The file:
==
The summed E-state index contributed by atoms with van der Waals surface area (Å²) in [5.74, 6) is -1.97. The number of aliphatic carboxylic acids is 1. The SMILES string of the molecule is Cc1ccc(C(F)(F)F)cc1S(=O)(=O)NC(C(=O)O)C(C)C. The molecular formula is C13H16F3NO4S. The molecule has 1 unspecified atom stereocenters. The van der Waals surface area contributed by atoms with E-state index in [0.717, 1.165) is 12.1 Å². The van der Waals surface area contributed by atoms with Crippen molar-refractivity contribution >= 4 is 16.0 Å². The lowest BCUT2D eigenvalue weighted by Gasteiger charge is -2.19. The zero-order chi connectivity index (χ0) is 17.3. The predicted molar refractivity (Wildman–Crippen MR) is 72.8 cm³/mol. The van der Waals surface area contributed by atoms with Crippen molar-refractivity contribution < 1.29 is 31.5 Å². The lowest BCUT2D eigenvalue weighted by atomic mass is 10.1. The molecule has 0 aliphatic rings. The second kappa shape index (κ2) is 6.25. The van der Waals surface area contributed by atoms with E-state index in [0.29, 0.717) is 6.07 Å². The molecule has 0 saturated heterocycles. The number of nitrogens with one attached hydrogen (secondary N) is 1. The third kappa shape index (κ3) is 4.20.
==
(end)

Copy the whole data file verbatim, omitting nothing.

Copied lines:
The summed E-state index contributed by atoms with van der Waals surface area (Å²) in [5.74, 6) is -1.97. The number of aliphatic carboxylic acids is 1. The SMILES string of the molecule is Cc1ccc(C(F)(F)F)cc1S(=O)(=O)NC(C(=O)O)C(C)C. The molecular formula is C13H16F3NO4S. The molecule has 1 unspecified atom stereocenters. The van der Waals surface area contributed by atoms with E-state index in [0.717, 1.165) is 12.1 Å². The van der Waals surface area contributed by atoms with Crippen molar-refractivity contribution >= 4 is 16.0 Å². The lowest BCUT2D eigenvalue weighted by Gasteiger charge is -2.19. The zero-order chi connectivity index (χ0) is 17.3. The predicted molar refractivity (Wildman–Crippen MR) is 72.8 cm³/mol. The van der Waals surface area contributed by atoms with Crippen molar-refractivity contribution < 1.29 is 31.5 Å². The lowest BCUT2D eigenvalue weighted by atomic mass is 10.1. The molecule has 0 aliphatic rings. The second kappa shape index (κ2) is 6.25. The van der Waals surface area contributed by atoms with E-state index in [0.29, 0.717) is 6.07 Å². The molecule has 0 saturated heterocycles. The number of nitrogens with one attached hydrogen (secondary N) is 1. The third kappa shape index (κ3) is 4.20.